Preventing summer mosquito bites

Each year, we hear frightening news stories about cases of West Nile virus and encephalitis and do what we can to stay healthy, but with the emergence of dangerous mosquito-borne pathogens like the Zika virus in the southern U.S., it's more important than ever to protect you and your loved ones from this seasonal threat. However, your summer preparations should go beyond just bug spray! Mosquito population levels are heavily contingent on the environment in which they live, and the layout of your home and yard could be helping them thrive inadvertently!

Remove all standing water

Mosquitoes lay their eggs in puddles and any other location that features some kind of standing water.If you have any overturned buckets or pots that are allowed to collect rainwater in your yard, this is all the opening that these insects need to breed. As summer kicks off, take a closer look at your yard and check spaces like gutters for proper drainage and any garden items that can collect water and empty them out to eliminate a large majority of the mosquitoes in the vicinity.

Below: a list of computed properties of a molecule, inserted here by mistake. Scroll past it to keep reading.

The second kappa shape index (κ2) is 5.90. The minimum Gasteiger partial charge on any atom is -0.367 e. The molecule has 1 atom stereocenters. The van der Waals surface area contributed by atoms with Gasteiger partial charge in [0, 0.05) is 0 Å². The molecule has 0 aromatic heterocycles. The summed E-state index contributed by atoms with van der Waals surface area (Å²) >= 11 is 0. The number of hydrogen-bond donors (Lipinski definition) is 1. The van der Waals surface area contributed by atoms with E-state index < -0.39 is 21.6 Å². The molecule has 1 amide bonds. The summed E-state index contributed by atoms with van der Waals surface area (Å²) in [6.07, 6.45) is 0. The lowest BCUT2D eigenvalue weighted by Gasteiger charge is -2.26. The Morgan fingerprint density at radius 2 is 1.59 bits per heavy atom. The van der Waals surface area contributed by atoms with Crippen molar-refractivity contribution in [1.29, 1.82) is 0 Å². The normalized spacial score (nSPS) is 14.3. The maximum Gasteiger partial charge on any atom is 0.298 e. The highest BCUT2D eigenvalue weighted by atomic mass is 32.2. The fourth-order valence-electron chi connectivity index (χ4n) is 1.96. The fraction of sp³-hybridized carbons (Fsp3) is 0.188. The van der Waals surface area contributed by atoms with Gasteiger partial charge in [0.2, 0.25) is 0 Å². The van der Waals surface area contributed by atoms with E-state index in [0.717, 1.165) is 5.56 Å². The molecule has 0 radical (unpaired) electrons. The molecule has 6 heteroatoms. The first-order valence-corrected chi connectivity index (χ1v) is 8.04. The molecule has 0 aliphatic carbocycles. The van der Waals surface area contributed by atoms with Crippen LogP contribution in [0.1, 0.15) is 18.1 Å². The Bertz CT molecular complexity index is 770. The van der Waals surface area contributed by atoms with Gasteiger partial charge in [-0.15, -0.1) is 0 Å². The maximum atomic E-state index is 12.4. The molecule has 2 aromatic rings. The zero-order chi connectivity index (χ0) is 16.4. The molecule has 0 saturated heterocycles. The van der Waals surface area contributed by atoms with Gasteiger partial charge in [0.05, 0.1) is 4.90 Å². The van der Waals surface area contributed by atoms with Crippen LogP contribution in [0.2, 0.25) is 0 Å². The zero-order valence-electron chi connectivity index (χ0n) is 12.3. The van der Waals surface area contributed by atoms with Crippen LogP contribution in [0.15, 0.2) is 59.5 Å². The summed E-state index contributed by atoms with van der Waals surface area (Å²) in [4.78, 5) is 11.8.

Grow mosquito-repellent plants

If you have a deck or other outdoor area that your family uses often, try to frame this area with planters filled with plants that repel mosquitoes naturally. Some of the most easy to grow and care for include citronella grasses, catnip, marigolds, ageratum and horsemint. These plants have particular aromas that mosquitoes strictly avoid, which can make for a less-buggy environment outdoors.

Air curtains

If you've ever walked into a store and felt that cool breeze of air above you in the doorway, you've walked through an air curtain! These devices are extremely helpful for home mosquito control purposes, and they can be mounted above doorways and around outdoor living spaces to deter mosquitoes and other insects from entering these areas. Mosquitoes prefer still air and generally avoid windy conditions, and air curtains also double as an energy saver when mounted above doorways to prevent indoor air loss.

LED lighting

Your outdoor lighting choices may also have a major impact on the density of mosquito populations around your home. While LED lights do emit some blue light that attracts mosquitoes, they emit very little light in the ultraviolet spectrum and less heat than traditional incandescent bulbs. Best of all, LEDs use 75 percent less energy than traditional incandescent bulbs, so they are a great energy saver. While they will not completely prevent the attraction of bugs, they can make your outdoor areas more comfortable - and sustainable to boot!

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